There are many polarizing stocks. But I’ve found few that generate so much passion as Palantir.
On the one hand, there is a bullish crowd that believes the company’s software solutions are the greatest thing since sliced bread. On the other you have a bearish crowd that sees the company as hopelessly overvalued and years away from being profitable, if indeed they ever will be profitable.
In this article, I’ll provide an overview of the current state of play with Palantir so you can decide if PLTR stock is right for your portfolio.
The Next AWS?
The bullish argument for Palantir comes down to whether you believe CEO Alex Karp who continues to say that Palantir will be to this decade what Amazon (NASDAQ:AMZN) Web Services (AWS) was in the last decade. That big claimis rooted in Palantir’s ability to customize its software solution to the problem at hand. In theory, it will replace the need for homegrown, cloud-based software solutions.
The market for data analytics and business intelligence is forecast to grow by 25% through 2025. Coincidentally that’s when Palantir is forecast to become profitable. And the company is projecting that revenue will grow 23% in 2022. However, that $1.9 billion is lower than previously forecast and the company is walking back its earlier forecast of 30% annual sales growth.
That gives credence to the Palantir bears who believe the company’s growth projections are improbable. And there’s reason to believe that. It’s not a good sign when a company such as Palantir walks back its own projections.
Does Palantir Have a Better Mousetrap?
For the bullish argument about Palantir to be true, investors need to believe what Palantir CEO Alex Karp made clear in his latest letter to shareholders. That is, that Palantir’s software cannot be duplicated. Therefore, while company’s may not like working with the company (more on that later), it offers a solution to big data that is unmatched.
And the company has done an admirable job of increasing its pool of commercial accounts. When the company first went public via a direct listing, this was a sticking point for many investors. They saw the company which had contracts with the U.S. government, most notably with the military-industrial complex, as being a one-trick pony.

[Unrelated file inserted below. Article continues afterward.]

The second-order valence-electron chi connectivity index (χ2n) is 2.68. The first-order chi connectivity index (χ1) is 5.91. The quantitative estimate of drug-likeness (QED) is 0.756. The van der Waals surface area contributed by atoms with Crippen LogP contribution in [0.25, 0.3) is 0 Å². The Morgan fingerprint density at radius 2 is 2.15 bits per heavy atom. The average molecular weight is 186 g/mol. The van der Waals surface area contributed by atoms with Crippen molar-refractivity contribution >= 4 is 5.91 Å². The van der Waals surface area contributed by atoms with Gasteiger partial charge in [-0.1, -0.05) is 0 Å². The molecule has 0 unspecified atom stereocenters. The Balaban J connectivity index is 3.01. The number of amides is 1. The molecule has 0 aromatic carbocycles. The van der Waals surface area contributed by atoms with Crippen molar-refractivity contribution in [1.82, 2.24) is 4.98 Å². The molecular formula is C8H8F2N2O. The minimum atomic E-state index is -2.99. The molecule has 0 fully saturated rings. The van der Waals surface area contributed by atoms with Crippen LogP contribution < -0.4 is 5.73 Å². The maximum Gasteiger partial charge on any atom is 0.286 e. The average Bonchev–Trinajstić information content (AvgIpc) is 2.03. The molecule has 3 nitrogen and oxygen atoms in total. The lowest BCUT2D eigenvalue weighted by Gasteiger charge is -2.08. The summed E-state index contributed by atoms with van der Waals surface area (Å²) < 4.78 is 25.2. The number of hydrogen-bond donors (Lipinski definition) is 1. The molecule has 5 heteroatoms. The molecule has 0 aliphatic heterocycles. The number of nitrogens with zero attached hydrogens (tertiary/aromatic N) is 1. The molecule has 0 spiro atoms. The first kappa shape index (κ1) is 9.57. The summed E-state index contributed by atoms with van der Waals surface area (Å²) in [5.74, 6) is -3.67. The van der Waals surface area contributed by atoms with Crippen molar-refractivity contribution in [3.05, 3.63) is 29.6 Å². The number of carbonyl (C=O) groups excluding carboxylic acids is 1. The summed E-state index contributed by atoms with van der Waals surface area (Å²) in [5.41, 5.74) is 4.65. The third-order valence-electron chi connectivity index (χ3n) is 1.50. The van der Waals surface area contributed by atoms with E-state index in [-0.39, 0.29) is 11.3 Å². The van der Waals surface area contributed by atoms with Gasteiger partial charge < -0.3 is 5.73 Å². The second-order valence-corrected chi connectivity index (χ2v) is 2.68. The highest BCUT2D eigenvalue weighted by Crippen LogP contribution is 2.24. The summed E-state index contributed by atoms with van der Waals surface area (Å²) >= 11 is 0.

At What Cost Growth?
The problem it seems is that the company is pumping a considerable amount of money into sales and marketing. Some of that is understandable because the company had to build up its sales team to bring in the commercial accounts.
What continues to be of concern is the company’s practice of rewarding executives, including Karp himself, with stock-based compensation. It was hard for investors to swallow this when the company was showing sturdy growth. It will be even harder if that growth slows significantly.
PLTR Stock Stays on My Watchlist … For Now
I’ve been eyeing PLTR stock for some time. And now that the stock is trading below its direct listing price, I’m more than a little tempted to climb aboard. But I'm not going to buy right now. And my reasoning is two-fold. First, I want to get a clearer idea on the state of the overall economy. No, I don’t think Palantir will lose customers. But I do think it may continue to show sluggish growth. That would be all the evidence the bears need to drive PLTR stock lower.
And second, as much as I try, I’m not sure I understand enough about what Palantir does to convince myself that they offer a unique selling proposition (i.e. a better mousetrap). Karp will certainly disagree with me. But I don’t know what I don’t know so I’ll wait for more data before diving in on this one. If I’m wrong, PLTR stock will still be a bargain.
Article by Chris Markoch, MarketBeat